|Prominent Kuwaiti poet Mullah Abdeen Baqer, a.k.a. ‘Two Masters’ because he mastered Arabic and Persian, jokingly recited ‘Grapico blackino after greyano and sweetano, and after ripanio sourano”. Of course this means nothing either in Arabic or Persian but he wanted to say was ‘Grapes turned from green to black and from sweet to sour. It was Sheikh Mubarak Al-Sabah who gave him the name Two Masters.|
Mullah Abdeen wrote the following line on the Gate of the Seif Palace: ‘If it lasted for others, you would have not reached it’, which impresses the readers. His calligraphy was beautiful, and was in the form of a poem to a friend or a relative, and sometimes written in a way close to the face of the one he wrote about.
He also had a spectacular style in writing. He would show you a man or a flower or any image drawn on paper, then he would cover the paper and the picture turned into a Quranic verse or a line of poetry or an attractive word. He mastered the art of his forefathers.
Poet Zine El Abidine Ben Ali Hassan bin Baqir, has given his last name to the Diwan of Mulla Baqir in Dasma, which includes families of Al-Kout, Al-Sarraf, Mullah Juma’a and Mulla Baqir.
He is known among the people as Mulla Abdeen. He was born in 1866 in the neighborhood of Al-Midan and this article is written on the occasion of his 150th anniversary.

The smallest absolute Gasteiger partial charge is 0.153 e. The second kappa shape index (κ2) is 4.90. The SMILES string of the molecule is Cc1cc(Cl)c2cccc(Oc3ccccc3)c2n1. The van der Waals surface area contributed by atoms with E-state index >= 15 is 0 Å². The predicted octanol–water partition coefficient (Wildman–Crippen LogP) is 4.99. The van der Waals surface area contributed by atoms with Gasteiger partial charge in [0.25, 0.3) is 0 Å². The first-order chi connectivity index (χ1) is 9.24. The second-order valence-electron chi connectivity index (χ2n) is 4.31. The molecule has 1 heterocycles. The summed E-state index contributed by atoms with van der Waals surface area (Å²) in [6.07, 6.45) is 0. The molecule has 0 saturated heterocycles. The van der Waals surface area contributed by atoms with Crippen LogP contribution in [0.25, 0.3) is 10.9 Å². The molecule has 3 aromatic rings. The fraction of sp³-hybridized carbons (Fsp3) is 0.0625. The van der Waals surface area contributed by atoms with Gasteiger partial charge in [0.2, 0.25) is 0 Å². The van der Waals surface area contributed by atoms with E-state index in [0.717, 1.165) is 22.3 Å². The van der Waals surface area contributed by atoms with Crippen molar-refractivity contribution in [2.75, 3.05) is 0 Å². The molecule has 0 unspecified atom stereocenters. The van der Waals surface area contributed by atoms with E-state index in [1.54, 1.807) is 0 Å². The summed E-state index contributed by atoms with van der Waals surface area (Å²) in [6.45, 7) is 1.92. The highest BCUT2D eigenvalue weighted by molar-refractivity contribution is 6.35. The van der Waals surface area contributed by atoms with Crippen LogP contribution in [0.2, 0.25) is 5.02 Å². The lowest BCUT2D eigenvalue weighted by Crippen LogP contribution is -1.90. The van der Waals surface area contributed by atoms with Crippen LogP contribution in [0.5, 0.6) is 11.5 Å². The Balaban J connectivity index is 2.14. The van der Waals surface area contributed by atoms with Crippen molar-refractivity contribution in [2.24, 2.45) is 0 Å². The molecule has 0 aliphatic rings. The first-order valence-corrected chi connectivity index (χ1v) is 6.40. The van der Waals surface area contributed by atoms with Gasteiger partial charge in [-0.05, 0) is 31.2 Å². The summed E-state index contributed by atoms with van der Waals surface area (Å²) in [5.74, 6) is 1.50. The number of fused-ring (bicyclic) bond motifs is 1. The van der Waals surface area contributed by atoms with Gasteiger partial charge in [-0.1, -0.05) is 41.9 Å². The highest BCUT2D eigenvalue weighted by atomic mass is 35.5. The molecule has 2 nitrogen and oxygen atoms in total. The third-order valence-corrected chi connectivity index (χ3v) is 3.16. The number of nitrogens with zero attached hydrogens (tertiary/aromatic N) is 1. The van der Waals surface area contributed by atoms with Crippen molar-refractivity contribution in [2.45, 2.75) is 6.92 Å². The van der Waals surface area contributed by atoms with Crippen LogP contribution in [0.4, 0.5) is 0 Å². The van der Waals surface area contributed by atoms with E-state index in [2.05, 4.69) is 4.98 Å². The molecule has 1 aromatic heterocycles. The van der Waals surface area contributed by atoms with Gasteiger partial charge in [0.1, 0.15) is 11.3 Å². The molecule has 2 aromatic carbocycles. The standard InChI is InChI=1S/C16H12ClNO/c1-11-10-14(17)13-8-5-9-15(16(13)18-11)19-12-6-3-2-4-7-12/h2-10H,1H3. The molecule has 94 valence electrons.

Mullah Abdeen’s origin is Persia. He grew up in a poor family. Poetry was his profession and earned his living by teaching religion and arithmetic.
Among his first students were Abdulsamad Turki and Ismail Jamal and others, men from the first generation in Kuwait.
Mullah Abdeen did not complete his education except for what he learned from his surroundings. He was an avid reader of literature, both Arabic and Persian. He became renowned for his poetry written in praise of King AbdulAziz bin Saud for which he was given an annual stipend and clothing until his death in 1950 when he was for 84 years old.
Mullah also traveled to Turkey, Egypt, India, the GCC countries and Iran. Although Mulla wrote more than forty books of poetry, most of them are lost or the family destroyed them after his death.
His works included ‘Saudi Arabia in the poetry of Zine El Abidine the Kuwaiti’, and Professor Ya’aqoub Al-Ghunaim had earlier commented on it.
Much information about Mullah Abdeen was given by his grandson Jawad Hassan Mulla Abdeen, former director of the private institutes at the Ministry of Education, on March 5, 2011, during an interview with the Al-Anba newspaper.
Late poet Khalid Saud Al-Zaid mentioned him in his book ‘Writers of Kuwait in two centuries” and Abdulaziz Al-Babtain was interested in his biography.
By Ahmad Al-Sarraf